Designing for a Multi-generational Workforce

Multi-generational workforce depicted through an office meetingThe generation gap is shrinking fast. No longer is it the case of the seasoned employee mentoring younger colleagues. Younger and older employees are now sharing knowledge and skills with each other. Joe Flynn points out in a White Paper that for the first time, our workforce consists of four generations of employees working alongside each another. With an ageing population and later retirement age, Flynn argues our workplaces need to be designed for greater demographic and gender diversity.

Joe Flynn is a workplace strategist with Margulies Perruzzi Architects. His white paper, The Multigenerational Workforce and its impact on Workplace Design, presents seven design principles:

  1. Abandon uniformity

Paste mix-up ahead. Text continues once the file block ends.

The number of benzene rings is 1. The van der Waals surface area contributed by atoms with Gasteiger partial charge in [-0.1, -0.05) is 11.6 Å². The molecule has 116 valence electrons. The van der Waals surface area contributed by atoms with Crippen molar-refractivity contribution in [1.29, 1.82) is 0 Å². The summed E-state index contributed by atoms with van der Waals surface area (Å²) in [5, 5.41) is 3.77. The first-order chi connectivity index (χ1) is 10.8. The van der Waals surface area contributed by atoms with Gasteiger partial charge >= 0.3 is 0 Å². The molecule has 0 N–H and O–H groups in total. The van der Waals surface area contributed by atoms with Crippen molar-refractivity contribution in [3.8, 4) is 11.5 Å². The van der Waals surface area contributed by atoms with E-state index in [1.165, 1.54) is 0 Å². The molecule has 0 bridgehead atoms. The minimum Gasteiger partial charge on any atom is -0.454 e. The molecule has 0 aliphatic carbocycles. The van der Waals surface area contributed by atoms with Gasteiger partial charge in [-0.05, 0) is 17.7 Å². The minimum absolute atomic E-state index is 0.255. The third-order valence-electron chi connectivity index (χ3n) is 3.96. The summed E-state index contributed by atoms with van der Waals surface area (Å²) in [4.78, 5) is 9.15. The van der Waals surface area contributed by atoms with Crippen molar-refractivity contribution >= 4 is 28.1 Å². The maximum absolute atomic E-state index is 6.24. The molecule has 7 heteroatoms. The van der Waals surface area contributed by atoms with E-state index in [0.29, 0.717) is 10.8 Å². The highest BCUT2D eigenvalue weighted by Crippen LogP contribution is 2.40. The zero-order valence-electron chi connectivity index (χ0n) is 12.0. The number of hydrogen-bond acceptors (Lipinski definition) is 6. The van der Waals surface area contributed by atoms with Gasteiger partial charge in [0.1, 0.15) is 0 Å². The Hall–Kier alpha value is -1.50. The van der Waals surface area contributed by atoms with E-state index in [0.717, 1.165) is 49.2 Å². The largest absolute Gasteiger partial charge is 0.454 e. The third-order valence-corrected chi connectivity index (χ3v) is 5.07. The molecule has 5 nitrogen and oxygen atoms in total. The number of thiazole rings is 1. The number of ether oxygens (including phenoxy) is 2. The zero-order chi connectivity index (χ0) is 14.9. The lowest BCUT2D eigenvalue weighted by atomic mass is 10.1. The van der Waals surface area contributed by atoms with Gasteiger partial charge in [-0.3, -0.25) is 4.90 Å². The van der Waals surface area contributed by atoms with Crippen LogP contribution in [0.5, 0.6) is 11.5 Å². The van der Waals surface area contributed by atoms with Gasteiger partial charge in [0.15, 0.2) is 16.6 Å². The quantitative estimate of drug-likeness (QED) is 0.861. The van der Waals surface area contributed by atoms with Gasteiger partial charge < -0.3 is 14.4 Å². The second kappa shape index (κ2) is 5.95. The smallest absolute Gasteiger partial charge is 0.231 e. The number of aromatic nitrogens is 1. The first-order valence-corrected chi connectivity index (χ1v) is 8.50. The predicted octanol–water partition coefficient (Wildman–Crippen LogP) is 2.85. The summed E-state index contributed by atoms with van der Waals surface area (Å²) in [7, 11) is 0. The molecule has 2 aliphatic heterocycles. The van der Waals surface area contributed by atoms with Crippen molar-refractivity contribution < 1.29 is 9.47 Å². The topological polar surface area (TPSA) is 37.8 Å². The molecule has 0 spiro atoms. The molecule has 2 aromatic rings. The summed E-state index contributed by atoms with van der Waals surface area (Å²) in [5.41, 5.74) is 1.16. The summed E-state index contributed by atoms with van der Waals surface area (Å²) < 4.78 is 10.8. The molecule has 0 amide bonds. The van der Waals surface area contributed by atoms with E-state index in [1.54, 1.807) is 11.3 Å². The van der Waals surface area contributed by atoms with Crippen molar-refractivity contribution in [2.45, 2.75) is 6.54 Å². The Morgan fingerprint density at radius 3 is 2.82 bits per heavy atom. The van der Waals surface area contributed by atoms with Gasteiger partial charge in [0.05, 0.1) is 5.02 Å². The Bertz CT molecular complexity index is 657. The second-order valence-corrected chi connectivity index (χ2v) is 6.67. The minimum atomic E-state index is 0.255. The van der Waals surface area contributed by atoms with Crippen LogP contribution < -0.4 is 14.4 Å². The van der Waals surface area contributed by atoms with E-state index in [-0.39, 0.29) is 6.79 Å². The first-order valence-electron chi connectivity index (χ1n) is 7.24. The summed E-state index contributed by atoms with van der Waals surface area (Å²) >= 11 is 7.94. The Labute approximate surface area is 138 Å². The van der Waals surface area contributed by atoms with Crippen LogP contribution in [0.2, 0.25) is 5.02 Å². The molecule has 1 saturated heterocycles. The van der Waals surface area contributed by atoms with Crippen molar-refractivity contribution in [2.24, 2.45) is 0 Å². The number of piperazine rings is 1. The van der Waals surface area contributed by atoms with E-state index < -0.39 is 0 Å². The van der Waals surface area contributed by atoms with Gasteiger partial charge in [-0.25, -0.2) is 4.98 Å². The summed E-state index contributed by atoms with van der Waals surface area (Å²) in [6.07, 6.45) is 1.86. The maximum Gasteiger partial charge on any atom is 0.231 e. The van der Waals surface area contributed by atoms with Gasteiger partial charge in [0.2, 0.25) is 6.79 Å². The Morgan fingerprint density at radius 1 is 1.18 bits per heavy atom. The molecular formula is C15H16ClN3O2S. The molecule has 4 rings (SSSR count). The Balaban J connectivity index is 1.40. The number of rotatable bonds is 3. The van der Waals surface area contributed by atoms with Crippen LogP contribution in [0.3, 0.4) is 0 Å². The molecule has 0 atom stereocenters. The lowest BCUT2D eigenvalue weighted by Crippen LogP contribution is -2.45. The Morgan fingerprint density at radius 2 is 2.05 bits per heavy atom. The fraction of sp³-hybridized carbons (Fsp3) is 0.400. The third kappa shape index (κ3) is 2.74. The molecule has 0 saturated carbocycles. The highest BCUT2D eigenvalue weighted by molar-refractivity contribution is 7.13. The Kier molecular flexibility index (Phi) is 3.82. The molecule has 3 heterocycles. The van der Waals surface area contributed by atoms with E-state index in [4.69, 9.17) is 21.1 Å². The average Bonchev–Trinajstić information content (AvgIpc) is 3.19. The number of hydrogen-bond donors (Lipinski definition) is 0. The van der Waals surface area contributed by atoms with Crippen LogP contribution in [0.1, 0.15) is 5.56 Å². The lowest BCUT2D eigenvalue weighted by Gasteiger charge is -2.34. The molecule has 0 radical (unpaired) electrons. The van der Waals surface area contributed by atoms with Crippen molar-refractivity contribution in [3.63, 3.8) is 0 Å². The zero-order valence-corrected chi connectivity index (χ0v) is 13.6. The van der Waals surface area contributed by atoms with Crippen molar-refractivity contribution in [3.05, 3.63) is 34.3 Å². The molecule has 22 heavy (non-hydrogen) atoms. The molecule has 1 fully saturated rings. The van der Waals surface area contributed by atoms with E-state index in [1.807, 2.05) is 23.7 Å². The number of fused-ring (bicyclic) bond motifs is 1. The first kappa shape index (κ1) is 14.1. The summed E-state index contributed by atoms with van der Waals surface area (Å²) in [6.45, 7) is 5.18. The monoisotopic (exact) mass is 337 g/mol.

2. Design for flexibility
  3. Respect the past. Design for the future
  4. Focus on culture, not trend
  5. Plan with technology
  6. Remember ergonomics
  7. Design for a healthy office

Each of these points is explained in the paper.

Facebooktwitterlinkedinmail

Designing inclusively: Some examples

a man stands in front of a wall covered in bright coloured post it notes which have different ideas and actionsIt isn’t always easy to find examples of good practice in universal design, so it is good to see some on the the Design Council in the UK website. The video below has lots of examples of designing inclusively in the built environment. There are two key messages: get a diverse group of people together before you start designing, and think about all the extra people you can serve or sell to when you design with everyone in mind. While there are several videos around with a similar message, it is good to see the variety of environments covered – from transport to theatre. Rather than take an off-the-shelf ATM, Barclays Bank commissioned the design of their ATMs and came up with the idea of a niche to hang your walking stick – a key factor as if it falls to the ground, the owner may not be able to bend down to pick it up. The video is 8 minutes but worth the watch to the end.

Facebooktwitterlinkedinmail

New Urban Agenda